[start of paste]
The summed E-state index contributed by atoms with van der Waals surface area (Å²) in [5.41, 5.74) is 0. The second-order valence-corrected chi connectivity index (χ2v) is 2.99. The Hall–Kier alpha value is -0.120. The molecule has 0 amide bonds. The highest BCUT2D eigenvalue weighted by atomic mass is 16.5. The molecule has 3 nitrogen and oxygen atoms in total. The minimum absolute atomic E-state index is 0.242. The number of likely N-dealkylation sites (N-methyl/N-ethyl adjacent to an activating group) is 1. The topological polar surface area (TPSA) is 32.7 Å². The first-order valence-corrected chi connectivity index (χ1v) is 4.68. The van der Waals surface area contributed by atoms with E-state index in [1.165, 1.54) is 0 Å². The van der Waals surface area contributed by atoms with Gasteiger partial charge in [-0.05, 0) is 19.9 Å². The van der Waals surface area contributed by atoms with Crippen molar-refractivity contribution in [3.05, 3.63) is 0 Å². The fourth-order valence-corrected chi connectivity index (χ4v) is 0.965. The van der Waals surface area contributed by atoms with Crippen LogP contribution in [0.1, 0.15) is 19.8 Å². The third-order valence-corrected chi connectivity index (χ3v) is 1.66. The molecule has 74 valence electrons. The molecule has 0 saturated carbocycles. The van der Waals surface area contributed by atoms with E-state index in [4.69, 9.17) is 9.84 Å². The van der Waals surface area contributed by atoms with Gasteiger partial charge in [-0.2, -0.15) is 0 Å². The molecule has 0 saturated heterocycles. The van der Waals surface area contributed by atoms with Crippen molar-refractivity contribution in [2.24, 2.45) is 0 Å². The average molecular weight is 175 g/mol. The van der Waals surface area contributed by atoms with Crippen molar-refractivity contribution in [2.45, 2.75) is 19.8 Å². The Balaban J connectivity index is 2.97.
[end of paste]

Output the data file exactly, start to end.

The summed E-state index contributed by atoms with van der Waals surface area (Å²) in [5.41, 5.74) is 0. The second-order valence-corrected chi connectivity index (χ2v) is 2.99. The Hall–Kier alpha value is -0.120. The molecule has 0 amide bonds. The highest BCUT2D eigenvalue weighted by atomic mass is 16.5. The molecule has 3 nitrogen and oxygen atoms in total. The minimum absolute atomic E-state index is 0.242. The number of likely N-dealkylation sites (N-methyl/N-ethyl adjacent to an activating group) is 1. The topological polar surface area (TPSA) is 32.7 Å². The first-order valence-corrected chi connectivity index (χ1v) is 4.68. The van der Waals surface area contributed by atoms with E-state index in [1.165, 1.54) is 0 Å². The van der Waals surface area contributed by atoms with Gasteiger partial charge in [-0.05, 0) is 19.9 Å². The van der Waals surface area contributed by atoms with Crippen molar-refractivity contribution in [3.05, 3.63) is 0 Å². The fourth-order valence-corrected chi connectivity index (χ4v) is 0.965. The van der Waals surface area contributed by atoms with Crippen LogP contribution in [0.1, 0.15) is 19.8 Å². The third-order valence-corrected chi connectivity index (χ3v) is 1.66. The molecule has 74 valence electrons. The molecule has 0 saturated carbocycles. The van der Waals surface area contributed by atoms with E-state index in [4.69, 9.17) is 9.84 Å². The van der Waals surface area contributed by atoms with Gasteiger partial charge in [-0.2, -0.15) is 0 Å². The molecule has 0 saturated heterocycles. The van der Waals surface area contributed by atoms with Crippen molar-refractivity contribution in [2.24, 2.45) is 0 Å². The average molecular weight is 175 g/mol. The van der Waals surface area contributed by atoms with Crippen molar-refractivity contribution in [2.45, 2.75) is 19.8 Å². The Balaban J connectivity index is 2.97.